thanks

i sort of reasoned my way through all three laws at one point and didn't have a clear answer...

i guess i dont know the laws as well as i think?

so the force law- otherwise known as the law of inertia?

i have it like this in my mind.....a object in motion stays in that motion unless compelled to change direction by another force...

The pillars in the pickup bed are traveling straight along the road just like the truck, the truck turns a corner, and now the pillars have the side of the pickup bed exerting a force on them, causing them to topple?

2nd F-ma! i didn't even think to consider that a acceleration was occurring with that example!
turning=change in direction=change in velocity=acceleration!

so the third law...i have the typical notion in mind for every action there is a equal and opposite reaction...but what does this mean really?

i know the typical...you stand on the ground, the earth pushes up but anyone have some more sort of complicated examples?

in the truck eg, i was thinking that....well since the pillars are being pushed aside by side of the truck bed during the turn, then they too must be exerting a force back on the truck? im not entirely sure!

thanks

i sort of reasoned my way through all three laws at one point and didn't have a clear answer...

i guess i dont know the laws as well as i think?

so the force law- otherwise known as the law of inertia?

i have it like this in my mind.....a object in motion stays in that motion unless compelled to change direction by another force...

The pillars in the pickup bed are traveling straight along the road just like the truck, the truck turns a corner, and now the pillars have the side of the pickup bed exerting a force on them, causing them to topple?

2nd F-ma! i didn't even think to consider that a acceleration was occurring with that example!
turning=change in direction=change in velocity=acceleration!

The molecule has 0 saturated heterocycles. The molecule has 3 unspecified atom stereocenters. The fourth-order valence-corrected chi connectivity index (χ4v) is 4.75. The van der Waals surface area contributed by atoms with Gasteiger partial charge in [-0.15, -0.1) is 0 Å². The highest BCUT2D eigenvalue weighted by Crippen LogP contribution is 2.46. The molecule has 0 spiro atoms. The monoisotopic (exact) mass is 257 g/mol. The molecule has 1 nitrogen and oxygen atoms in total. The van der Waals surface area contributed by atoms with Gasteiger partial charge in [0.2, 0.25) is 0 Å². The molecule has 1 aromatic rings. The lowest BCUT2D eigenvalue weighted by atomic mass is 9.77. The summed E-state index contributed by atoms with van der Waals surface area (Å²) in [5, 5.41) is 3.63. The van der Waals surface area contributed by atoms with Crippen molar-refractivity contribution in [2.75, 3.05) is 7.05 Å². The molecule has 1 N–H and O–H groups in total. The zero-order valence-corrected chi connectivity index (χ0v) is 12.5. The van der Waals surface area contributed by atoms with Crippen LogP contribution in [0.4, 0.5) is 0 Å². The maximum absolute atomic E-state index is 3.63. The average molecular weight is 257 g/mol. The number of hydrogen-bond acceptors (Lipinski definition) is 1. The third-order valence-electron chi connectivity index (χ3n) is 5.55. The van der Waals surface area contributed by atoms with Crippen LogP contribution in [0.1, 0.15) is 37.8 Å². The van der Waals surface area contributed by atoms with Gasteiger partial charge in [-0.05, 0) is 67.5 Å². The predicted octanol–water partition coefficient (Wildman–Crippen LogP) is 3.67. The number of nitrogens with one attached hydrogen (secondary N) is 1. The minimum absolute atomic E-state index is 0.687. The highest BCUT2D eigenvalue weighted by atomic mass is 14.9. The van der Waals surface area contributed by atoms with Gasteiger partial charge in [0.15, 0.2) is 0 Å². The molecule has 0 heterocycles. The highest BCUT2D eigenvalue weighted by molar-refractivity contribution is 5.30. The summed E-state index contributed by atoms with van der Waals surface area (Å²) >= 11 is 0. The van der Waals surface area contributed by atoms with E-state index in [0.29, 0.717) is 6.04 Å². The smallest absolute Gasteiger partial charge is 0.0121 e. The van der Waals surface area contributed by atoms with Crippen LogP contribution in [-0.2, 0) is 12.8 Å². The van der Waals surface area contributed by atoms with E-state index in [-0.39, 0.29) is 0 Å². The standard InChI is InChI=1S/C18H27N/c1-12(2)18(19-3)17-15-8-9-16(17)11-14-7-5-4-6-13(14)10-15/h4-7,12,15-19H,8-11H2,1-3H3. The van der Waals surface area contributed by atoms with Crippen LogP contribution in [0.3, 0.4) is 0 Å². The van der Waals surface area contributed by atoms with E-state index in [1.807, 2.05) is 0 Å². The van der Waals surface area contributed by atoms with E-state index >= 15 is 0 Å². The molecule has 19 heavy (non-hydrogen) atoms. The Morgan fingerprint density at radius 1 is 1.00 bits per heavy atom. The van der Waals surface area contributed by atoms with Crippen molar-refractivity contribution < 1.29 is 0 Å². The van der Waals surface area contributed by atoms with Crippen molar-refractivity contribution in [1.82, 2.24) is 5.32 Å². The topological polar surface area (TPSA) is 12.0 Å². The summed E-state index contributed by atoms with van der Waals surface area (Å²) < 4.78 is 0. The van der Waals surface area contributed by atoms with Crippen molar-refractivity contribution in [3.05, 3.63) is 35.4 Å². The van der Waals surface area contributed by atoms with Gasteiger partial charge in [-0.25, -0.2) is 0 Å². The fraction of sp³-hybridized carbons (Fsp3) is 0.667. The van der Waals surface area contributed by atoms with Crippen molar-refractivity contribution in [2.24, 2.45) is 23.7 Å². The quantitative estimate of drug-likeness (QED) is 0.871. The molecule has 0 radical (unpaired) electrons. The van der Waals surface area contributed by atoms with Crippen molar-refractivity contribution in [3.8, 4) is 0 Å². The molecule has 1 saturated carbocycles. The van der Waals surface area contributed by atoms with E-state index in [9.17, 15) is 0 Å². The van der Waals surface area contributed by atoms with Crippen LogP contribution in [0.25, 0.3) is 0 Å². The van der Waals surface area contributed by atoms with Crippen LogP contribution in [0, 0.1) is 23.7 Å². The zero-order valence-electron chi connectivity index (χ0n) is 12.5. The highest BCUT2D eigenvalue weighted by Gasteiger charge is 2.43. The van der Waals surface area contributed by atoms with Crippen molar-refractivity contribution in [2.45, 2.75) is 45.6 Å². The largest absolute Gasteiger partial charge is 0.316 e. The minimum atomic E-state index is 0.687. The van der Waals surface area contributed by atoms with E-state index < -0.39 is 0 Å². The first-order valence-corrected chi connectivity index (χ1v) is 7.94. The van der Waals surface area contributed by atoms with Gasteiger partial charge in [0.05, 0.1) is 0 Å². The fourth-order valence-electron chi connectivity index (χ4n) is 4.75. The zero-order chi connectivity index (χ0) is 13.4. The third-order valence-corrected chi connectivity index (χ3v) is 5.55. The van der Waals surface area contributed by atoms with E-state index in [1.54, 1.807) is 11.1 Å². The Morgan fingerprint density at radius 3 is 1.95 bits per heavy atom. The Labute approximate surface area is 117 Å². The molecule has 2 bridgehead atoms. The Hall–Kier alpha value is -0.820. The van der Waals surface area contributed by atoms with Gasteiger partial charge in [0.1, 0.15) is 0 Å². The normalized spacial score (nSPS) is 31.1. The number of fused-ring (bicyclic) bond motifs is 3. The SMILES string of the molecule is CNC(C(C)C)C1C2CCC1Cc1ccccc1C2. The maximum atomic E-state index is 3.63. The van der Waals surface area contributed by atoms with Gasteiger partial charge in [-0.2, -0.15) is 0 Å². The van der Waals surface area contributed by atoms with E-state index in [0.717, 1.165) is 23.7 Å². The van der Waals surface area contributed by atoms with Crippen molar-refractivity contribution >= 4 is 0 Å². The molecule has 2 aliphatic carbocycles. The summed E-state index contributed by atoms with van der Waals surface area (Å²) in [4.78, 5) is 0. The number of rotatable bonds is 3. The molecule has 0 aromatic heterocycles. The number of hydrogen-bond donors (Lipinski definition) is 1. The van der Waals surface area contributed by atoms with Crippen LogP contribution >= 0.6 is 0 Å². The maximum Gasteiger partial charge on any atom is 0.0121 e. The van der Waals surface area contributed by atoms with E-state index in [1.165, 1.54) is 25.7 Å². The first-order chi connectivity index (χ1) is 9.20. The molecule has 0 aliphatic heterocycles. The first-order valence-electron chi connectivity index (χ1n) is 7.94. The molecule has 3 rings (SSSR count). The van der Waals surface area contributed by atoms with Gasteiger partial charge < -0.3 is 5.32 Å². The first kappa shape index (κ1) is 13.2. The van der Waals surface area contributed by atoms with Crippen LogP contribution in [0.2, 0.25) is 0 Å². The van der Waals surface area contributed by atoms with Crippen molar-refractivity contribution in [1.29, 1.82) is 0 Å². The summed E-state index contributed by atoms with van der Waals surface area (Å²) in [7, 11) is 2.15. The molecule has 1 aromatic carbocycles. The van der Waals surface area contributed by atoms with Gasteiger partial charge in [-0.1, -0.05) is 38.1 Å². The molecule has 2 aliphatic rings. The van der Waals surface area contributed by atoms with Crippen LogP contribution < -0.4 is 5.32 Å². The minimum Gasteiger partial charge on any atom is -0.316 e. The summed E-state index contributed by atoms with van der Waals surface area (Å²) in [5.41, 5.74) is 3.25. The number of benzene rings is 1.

so the third law...i have the typical notion in mind for every action there is a equal and opposite reaction...but what does this mean really?

i know the typical...you stand on the ground, the earth pushes up but anyone have some more sort of complicated examples?

in the truck eg, i was thinking that....well since the pillars are being pushed aside by side of the truck bed during the turn, then they too must be exerting a force back on the truck? im not entirely sure!

We need more specifics to answer this question correctly, I don't think an actual MCAT question would be this vague, it would have to specify exactly which event in the sequence of events it wanted you to analyze, in my opinion.

Hmm, ok I could see that too. That's why I was warning about trying to make there only be 1 law in effect. The question wording needs to be really specific. But if the pillars aren't part of the system and you're saying no net force acted on them, how did they get accelerated with the truck in the first place?

The question stated/implied that the pillars were already moving along with the truck, so it before turning it was technically part of the system. But the frame of reference changed with the turn occurred. In that frame, the truck and the pillar were in separate systems. The truck-system was subject to a nonzero force, while the pillar-system moved forward as Fnet=0.

As to how the pillars would've been accelerated along with the truck initially, it depends on how the truck initially accelerated. Intuitively, if the truck accelerated from zero slowly and smoothly, then the pillars act as if they are a part of the system, even though they are loose. Now, if the truck accelerated from zero abruptly, then the pillars wouldn't have accelerated, and would have toppled over as the truck started moving.